Department of Chemistry
Semiconducting quantum dots (QDs) and single wall carbon nanotubes (SWNTs) are being evaluated for a variety of optoelectronic applications. Each material has shown a rich chemistry for functionalization, and several recent reports have evaluated the direct coupling of these two materials. Previous approaches to chemical attachment of QDs to SWNTs relied on covalent methods, which require the breaking of carbon–carbon bonds and the reaction of the resulting carboxylic acid groups to give products via nucleophilic acyl substitution. Unfortunately, all covalent reaction schemes alter the SWNT structural and electronic properties by disrupting the sp2 hybridized conjugation, thereby reducing conduction efficiency. Coupling of QDs to SWNTs is expected to produce a composite material which facilitates selective wavelength absorption, charge transfer to SWNTs, and efficient electron transport. These properties are essential for additives in polymer photovoltaics utilizing CdSe QD–SWNT junctions. The potential energy level diagram for CdSe QD–SWNT complexes indicates that efficient photo-conversion is possible for properly engineered material junctions. A synthetic strategy which minimizes structural disruption at the QD–SWNT junctions is expected to advance nanomaterial development for polymeric solar cells. Therefore, I propose a methodology, whereby, no chemical bonds are broken, but instead, to fill the volume of the nanotube and rely on steric effects to maintain an electronic coupling between the two nanostructures.
For this report, multiwalled carbon nanotubes will be filled with PbSe QDs and processed such that the inner volume of the MWNT will be entirely filled with a single crystal of PbSe. It is the intent of this project to both develop novel nanoscale heterostructures as well as to develop growth templates for PbSe quantum wires.
Quantum Dot Growth
PbSe QDs were grown from literature preparations that allow for precise control over nanocrystal size. In brief, PbO was heated to 150°C with oleic acid and octadecene for one hour under a flowing N2 environment. Upon dissolution of the yellow solid the temperature was reduced to 120 °C and 8 mL of 1 M trioctylphosphine-selenide was injected through the septa fitting. After 5 minutes the temperature was quenched by immersion in an ice bath and upon reaching room temperature the reaction product was rinsed sequentially with MeOH/BuOH to induce flocculation. The QD product was then centrifuged to isolate a solid and redissolved in tetrachloroethylene.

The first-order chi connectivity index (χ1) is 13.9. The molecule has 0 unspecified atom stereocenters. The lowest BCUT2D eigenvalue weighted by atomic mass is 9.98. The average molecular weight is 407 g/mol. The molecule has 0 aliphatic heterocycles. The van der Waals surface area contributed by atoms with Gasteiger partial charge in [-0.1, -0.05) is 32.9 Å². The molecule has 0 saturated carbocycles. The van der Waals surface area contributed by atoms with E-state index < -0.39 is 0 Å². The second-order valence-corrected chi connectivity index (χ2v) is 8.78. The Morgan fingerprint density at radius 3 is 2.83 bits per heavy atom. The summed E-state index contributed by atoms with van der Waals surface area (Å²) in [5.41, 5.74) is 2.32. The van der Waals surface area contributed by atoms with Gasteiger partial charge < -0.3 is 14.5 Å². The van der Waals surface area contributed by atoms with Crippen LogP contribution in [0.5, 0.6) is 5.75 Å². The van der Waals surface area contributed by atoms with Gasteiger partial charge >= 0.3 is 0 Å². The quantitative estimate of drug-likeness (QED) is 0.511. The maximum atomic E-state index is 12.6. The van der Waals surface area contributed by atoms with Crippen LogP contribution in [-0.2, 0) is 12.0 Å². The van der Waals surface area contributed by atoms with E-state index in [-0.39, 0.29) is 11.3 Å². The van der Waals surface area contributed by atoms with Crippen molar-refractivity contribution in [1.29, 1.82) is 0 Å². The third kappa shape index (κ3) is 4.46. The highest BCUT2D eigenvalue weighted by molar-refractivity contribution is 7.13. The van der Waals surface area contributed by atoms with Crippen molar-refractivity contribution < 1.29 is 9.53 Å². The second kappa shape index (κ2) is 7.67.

MWNTs were purchased from pyrograf industries and are purified prior to filling. A concentrated volume of QDs in tetrachloroethylene is combinmed with several milligrams of MWNTs and sonicated for 30 minutes prior to centrifugation. Rinsing excess QDs was achieved by adding 10 mL of hexane to the MWNT pellet and vortexing briefly. The resulting solution was centrifuges further to isolate a washed MWNT pellet.
Quantum Wire growth
A filled MWNT sample was placed in a quartz boat and heated to the desired temperature in a tube furnace under 10 sccm flowing Ar gas. The furnace was isothermal at the desired temperature for one hour prior to cooling back to room temperature.
In attempting to fill the volume of a MWNT with QDs it is necessary to choose appropriately sized nanostructures to allow for a high packing density. Figure 1a is a transmission electron microscope (TEM) image of PbSe QDs and shows that their synthesis results in uniform spherical particles with a diameter distribution centered at 5.5 nm (Figure 2b). Analogously to a particle in a box concept, the size of the QD is proportional to the energy level of the 1st excited state (bandgap). The absorption/photoluminescense energies of the QD can be controlled by changing their size. For instance, 5.5 nm PbSe QDs bandgap is quantum confined from the bulk value of 0.25 eV (4960 nm) to 0.80 eV (1550 nm). This is a unique phenomena that occurs for nanoscale dimensions and highlights the potential applications of QDs.
Figure 1. a.) TEM of PbSe QDs b.) SEM of MWNTs and c.) TEM of native MWNTs. Residual iron catalyst can be seen as dark spots between layers.
Figure 2. a.) Size histogram for the inside diameter (red) and outside diameter (blue). The sizes for this sample are polydisperse and it was observed that the average I.D. was 48 ± 21 nm with an average of 82 ± 51 individual layers per MWNT. b.) histogram for the diameters of PbSe QDs shown in Figure 1a. The diameter distribution was observed to be 5.4 ± 0.9 nm.
MWNTs are also nanoscale and Figure 1b is a scanning electron microscopy (SEM) image encompassing several hundred nanotubes. It can be seen that these MWNTs are roughly 10 microns long but vary dramatically in diameter. A TEM image (Figure 1c) of several purified MWNTs allows for the observation of the concentric layers of cylindrical graphite that make up a MWNT. Also, we can see that the inner volume varies greatly between these few nanotubes, ranging between 20 and 130 nm. A more detailed particle analysis is shown in Figure 2a and results in an average outer diameter of 102 ± 44 nm and an inner diameter of 48 ± 21 nm. The inter-planar distance between graphitic MWNT layers is 3.3 Å and given our distribution of inner and outer diameters it can be calculated that on average each MWNT has 82 ± 51 individual layers. The large standard deviations highlight the size dispersity for these particular MWNTs. For future work it would be desirable to use MWNTs with controlled diameters.